This is really, really contrived. If you thought BioShock made Andrew Ryan look like a villain, Burial at Sea turns him into a mustache-twirling Snidely Whiplash. We have Persephone, why turn a profitable complex that you've nationalized into a jail, and sink it in a needlessly cruel and truly polarizing show of force?

The idea that Atlas and his supporters were in the facility THE WHOLE TIME and only caused the riots a few moments after they broke out is just STUPID! That kind of terrorism requires planning and communication. Atlas had to make a name for himself as a supporter of the weak and downtrodden. How could he do that from the department store? Or are you going to tell me he took on the whole of Rapture with just the remaining survivors in Fontaine's?

Way to waste a building. In Episode 2, we still don't know what the third department store building sells, b/c we're still in Housewares. It would've made sense if we took the tram over to the other location to find out it was the "Recreation Department Store" wouldn't it? Instead, we just take an elevator from Toys down deeper into the Housewares store.

As others have stated, this makes a pretty poor jail. No Gaurds, No Reinforcements, NO LOCKS! Just let them run around like animals and keep sending them supplies. Also, keep sending them armaments, apparently. As a game level, it works, but I expect something smarter from the BioShock series.

Revisionist History/"Quantum Physics=Magic"

First, there's the drinkable Plasmids. This is a problem that was created because, rather than create new Rapture versions of items, the designers reused textures from Infinite. That's the reason why we have Devil's Kiss instead of Incinerate!, Salts instead of EVE HyposWine instead of Arcadia Merlot, and vinyl sleeves with the name "Fink" stamped on them in Rapture Records. All these little inconsistancies add up to annoy the people who really care about the games and their continuity. Also, about those drinkables, they had to create a solution to the problem they themselves created (Product Recall).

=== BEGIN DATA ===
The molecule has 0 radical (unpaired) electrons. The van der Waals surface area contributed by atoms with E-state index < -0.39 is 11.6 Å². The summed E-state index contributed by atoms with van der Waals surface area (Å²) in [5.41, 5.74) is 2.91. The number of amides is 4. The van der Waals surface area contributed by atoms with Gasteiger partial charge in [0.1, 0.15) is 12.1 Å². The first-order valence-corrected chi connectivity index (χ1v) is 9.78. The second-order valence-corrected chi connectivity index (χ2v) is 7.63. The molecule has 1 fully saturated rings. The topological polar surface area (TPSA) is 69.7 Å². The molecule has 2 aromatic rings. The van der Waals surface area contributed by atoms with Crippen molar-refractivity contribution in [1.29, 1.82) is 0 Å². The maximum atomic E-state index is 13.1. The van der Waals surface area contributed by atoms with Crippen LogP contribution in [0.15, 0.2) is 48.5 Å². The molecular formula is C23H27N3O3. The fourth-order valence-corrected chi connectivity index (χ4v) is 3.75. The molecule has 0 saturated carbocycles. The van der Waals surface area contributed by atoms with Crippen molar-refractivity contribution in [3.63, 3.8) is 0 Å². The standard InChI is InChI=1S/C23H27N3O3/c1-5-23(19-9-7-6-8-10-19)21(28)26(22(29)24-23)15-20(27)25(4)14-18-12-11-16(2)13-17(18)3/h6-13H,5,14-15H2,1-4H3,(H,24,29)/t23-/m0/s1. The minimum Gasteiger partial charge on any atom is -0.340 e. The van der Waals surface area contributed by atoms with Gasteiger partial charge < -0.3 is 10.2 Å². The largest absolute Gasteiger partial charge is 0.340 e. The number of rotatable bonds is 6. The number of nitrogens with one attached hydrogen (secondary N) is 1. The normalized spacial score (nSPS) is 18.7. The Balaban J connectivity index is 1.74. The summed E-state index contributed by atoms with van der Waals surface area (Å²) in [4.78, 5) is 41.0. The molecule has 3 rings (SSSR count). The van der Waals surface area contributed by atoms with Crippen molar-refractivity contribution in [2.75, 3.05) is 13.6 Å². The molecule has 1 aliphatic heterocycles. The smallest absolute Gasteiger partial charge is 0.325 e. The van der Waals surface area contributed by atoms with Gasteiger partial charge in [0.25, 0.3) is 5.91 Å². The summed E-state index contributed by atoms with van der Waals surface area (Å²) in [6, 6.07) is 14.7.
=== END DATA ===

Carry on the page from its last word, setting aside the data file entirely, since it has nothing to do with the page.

Then they go and create solutions to non-problems. In Episode Two, you see a chalkboard attributing the creation of the Vita-Chamber to some mix of genetics and quantum physics, clearly the result of Yi Suchong and Fink sharing technology. This contradicts the first game in which The Vita Chamber states the device was created by Gilbert Alexander and Augustus Sinclair.

The worst part of this "I pulled the technology from the Tear" logic is that it takes away the genius of Rapture's citizens. I'll suspend my disbelief and accept that stem-cell research, artificial intelligence, and light-weight, car-sized submarines are all going on in the 1950s beacuse the populace are supposed to be the most innovative and intelligence the world has to offer. But so much of the technology coming from the Tears weakens this idea.

The Ultimate Contradiction

Ken Levine, what have you done! In one fell swoop, you've completely disowned BioShock 2. Here's how:

  1. In Improving on Suchong's Work, we learn that Alexander took over the Protector Program after Yi Suchong was killed.
  2. Later, in The Pair Bond Mechanism, we learn that Subject Delta was the first Big Daddy to be Pair Bonded (as distinct from Protection Bonded).
  3. On December 31st (we know it's New Years Eve b/c we see Andrew Ryan give his "toast to Rapture" on a monitor) of 1958, Eleanor Lamb was taken back and Delta was killed.

All of this only works if Suchong died before New Year's Eve, and yet what do we see at Burial at Sea's conclusion? Not only is Suchong not dead, he doesn't die until TWO WEEKS after the New Year's attack. This approximately puts his death at January 14, 1959.

AND FOR WHAT? Why do this? So we could see Suchong die in person? So what/who cares? You don't even need Suchong for this game to work. You could just as easily have another one of his lab assistants fill in for the role he serves in this BAS 2 and nothing would be lost.

Bio2 wasn't perfect. It created some contradictions, but none as monumentally noticeable as this. If this was the final chapter, then why not do your best to have some unity amongst the different games? This just seems petty!

Anyone Feel Like Playing BioShock?

I really don't want to demean the people who worked on this game (anymore than I already have), but with all the callbacks to BioShock throughout Burial at Sea - Episode 2, one kind of feels like the creators couldn't look past that game.

It's like they were saying, "Hey, remember the first game, the one that won all the awards and praise? Let's all focus on how much we loved that game." Yes, BioShock is wonderful, but please focus on making this current game better instead of reflecting for such a huge period on the initial one.